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CARRIER WASHINGTON WORTHY OF ITS NAMESAKE

It would seem to be difficult to impugn the motives of the U.S. government, the mission of the U.S. Navy and the policies of President George Washington in one short note, but a recent letter managed to do all three.

The assignment of the aircraft carrier George Washington to the gulf for potential use against the rogue nation Iraq was exactly the kind of action that would have been taken by President Washington.

In 1794, Washington requested, and the Congress authorized, the building of six state-of- the-art warships. This founded the U.S. Navy. These ships, like the carrier Washington, were desiged to be the biggest and best-equipped ships of their class in the world.

They were specifically requested to suppress the depredations of the Barbary pirate, the Bey of Tunis: the Saddam Hussein of his time. He captured U.S. merchantmen, held their crews for ransom and asked for ever-larger bribes to insure his future good behavior.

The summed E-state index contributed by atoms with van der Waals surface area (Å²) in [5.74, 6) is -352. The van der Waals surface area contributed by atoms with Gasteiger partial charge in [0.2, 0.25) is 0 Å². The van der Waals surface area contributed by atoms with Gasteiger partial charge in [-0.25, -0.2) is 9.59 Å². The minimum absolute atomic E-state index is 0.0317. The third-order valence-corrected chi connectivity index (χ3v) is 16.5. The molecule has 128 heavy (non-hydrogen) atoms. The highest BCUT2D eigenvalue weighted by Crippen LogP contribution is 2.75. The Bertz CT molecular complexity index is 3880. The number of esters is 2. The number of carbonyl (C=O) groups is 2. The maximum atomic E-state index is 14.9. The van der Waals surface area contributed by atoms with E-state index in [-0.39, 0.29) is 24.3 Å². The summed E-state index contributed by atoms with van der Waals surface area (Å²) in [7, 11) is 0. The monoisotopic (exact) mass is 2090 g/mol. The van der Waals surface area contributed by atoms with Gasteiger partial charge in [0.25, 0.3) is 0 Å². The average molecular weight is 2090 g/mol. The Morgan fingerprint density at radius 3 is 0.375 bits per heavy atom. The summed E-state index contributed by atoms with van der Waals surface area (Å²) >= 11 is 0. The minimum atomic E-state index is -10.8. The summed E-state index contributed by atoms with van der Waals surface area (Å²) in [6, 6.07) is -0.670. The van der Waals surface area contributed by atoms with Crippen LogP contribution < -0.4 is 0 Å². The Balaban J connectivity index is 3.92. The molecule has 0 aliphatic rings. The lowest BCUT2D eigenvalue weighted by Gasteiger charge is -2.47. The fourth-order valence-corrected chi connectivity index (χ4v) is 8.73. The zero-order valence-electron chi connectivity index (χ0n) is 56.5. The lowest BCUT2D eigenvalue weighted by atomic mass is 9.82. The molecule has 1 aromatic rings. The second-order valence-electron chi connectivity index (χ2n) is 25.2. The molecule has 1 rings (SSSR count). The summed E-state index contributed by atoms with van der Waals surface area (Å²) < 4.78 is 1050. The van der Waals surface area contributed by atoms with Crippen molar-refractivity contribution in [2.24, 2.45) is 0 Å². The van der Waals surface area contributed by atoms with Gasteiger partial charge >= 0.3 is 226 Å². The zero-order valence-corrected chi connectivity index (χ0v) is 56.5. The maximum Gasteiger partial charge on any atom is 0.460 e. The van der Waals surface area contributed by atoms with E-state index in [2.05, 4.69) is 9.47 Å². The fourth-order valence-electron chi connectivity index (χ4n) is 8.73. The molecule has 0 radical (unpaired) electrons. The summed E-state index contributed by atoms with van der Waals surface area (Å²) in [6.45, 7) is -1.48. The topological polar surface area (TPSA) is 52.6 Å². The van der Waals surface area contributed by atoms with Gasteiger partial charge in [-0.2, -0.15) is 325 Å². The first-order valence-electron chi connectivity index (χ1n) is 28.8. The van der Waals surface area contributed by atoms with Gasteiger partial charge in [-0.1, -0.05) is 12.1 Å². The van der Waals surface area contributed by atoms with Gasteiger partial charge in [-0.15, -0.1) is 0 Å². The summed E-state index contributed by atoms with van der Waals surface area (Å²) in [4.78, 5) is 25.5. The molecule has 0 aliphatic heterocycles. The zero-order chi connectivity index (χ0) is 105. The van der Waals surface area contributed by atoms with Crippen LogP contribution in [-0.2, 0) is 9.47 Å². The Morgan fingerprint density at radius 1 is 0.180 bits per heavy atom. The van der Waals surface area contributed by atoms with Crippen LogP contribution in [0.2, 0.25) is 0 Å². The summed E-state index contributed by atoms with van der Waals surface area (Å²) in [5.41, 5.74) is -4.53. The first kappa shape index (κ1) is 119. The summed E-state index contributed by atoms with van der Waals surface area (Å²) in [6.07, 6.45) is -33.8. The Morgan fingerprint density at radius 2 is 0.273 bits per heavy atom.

Building such ships required overcoming many technological challenges, but they were ready to sail during the presidency of Thomas Jefferson. Their deployment taught the pirates a lesson they never forgot.

George Washington did caution his country from becoming entangled in the political struggles of Europe. He did not want the United States to become swallowed up as a minor participant in an issue not directly related to its future. On many occasions, he said the United States needed to develop its own independent capabilities.

George Washington would have been proud of the actions of our government, and his namesake.

COL. LARRY HILLEBRAND, USAF (Ret) Williamsville

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